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COMPANY: Old Dominion Freight Line (ODFL)Thomasville, NC OPERATION: LTL regional carrier serves 38 states; international division serves Canada, Mexico, and Puerto Rico; ODFL also has air cargo div. Fleet has 2,604 tractors and 10,600 trailers. Problem: Old Dominion Freight Line wanted to increase the speed and efficiency of its operations in order to compete more effectively with the ground services

COMPANY:

Old Dominion Freight Line (ODFL)
Thomasville, NC

OPERATION:

LTL regional carrier serves 38 states; international division serves Canada, Mexico, and Puerto Rico; ODFL also has air cargo div. Fleet has 2,604 tractors and 10,600 trailers.

Problem:

Old Dominion Freight Line wanted to increase the speed and efficiency of its operations in order to compete more effectively with the ground services offered by FedEx, UPS, and other overnight package delivery companies.

In order to accomplish that goal, however, the carrier was faced with a paradox of sorts. It had to find a way to reduce the amount of time drivers spent communicating with dispatchers, while increasing the amount of information exchanged in terms of when pickups and deliveries were made.

“Our drivers collected all of their shipment data on paper and then submitted it at the end of their shift,” explains Barry Craver, a senior application development manager for Old Dominion Freight Line.

Old Dominion also wanted to find a way to reduce the amount of time dispatchers and drivers spent on the phone every day.

Dispatchers, each of whom manages about 20 drivers, had to talk to drivers by phone after each stop in order to update route and load planning. That became a time consuming task for dispatchers and drivers, forcing Old Dominion to look for more efficient ways to gather and transmit information.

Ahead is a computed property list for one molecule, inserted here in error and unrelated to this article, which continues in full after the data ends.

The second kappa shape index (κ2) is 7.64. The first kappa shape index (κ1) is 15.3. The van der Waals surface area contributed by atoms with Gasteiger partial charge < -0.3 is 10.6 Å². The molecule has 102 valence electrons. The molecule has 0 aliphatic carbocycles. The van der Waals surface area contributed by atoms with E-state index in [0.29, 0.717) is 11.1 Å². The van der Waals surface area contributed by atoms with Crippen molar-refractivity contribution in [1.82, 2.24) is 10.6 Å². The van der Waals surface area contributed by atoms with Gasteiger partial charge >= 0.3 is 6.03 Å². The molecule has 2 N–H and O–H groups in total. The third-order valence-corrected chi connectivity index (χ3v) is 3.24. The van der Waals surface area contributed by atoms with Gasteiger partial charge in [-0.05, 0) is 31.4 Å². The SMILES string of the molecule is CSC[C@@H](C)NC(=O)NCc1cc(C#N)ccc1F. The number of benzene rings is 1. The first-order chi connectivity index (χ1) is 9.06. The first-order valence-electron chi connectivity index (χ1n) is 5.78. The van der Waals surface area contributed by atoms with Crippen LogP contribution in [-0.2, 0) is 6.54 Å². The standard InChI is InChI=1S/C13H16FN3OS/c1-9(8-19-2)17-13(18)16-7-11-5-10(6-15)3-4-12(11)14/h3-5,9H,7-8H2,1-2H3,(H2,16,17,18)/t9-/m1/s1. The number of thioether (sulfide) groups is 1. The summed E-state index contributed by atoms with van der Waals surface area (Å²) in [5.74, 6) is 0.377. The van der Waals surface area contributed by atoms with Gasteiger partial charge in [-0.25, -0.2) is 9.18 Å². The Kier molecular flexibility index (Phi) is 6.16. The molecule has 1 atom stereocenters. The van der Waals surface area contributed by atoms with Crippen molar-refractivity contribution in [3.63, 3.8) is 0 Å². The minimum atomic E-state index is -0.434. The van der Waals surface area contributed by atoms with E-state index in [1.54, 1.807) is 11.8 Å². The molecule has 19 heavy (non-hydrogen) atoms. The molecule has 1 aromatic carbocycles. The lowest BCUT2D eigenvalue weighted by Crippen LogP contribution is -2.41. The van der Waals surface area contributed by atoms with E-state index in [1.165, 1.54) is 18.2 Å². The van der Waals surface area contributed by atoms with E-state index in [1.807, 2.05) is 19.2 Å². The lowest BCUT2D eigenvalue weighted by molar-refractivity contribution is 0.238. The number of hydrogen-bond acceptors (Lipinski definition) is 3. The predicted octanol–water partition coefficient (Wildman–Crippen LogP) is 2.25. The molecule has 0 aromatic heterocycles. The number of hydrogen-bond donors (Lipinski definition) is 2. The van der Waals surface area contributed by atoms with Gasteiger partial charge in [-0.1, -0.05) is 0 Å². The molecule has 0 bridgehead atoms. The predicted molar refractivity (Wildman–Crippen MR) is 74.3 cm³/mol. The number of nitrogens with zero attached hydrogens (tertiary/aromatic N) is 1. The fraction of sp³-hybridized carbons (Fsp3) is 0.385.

Solution:

Old Dominion Freight Line turned to handheld computers manufactured by Symbol Technologies to solve its efficiency paradox. To date, about 1,700 of the carrier's drivers use PDT 7500 handheld computers, which collect shipment information via a PDF417 barcode scanner and transmit the data back to the dispatcher over a wireless wide area network (WAN) communication system.

“Now, shipment data is collected in real-time and sent back immediately to the dispatcher as the driver covers his route. Drivers don't have to wait to talk to the dispatcher,” Craver explains.

“Having that information in real-time also allows us to be more efficient in planning our outbound routes, as well as in positioning trailers when they return to our service centers.”

Craver adds that reducing communication time between dispatchers and drivers has also enabled the fleet to increase the number of stops each truck can make in an hour. The reduction in communication and wait time has been turned into an opportunity to make more pickups and deliveries.

A secondary benefit to transmitting the data in real-time via computer has been an improvement in customer service. “More shippers and consignees want to know where their shipments are every step of the way,” Craver points out. “Having shipment data available in real-time helps us meet this need.”

Old Dominion Freight Line is proud of the fact that it was able to provide this service before customers asked for it. “We didn't want them to have to ask for it,” Craver says. “We want to be ahead of the eight-ball to meet customer needs before they realize it's a need.”

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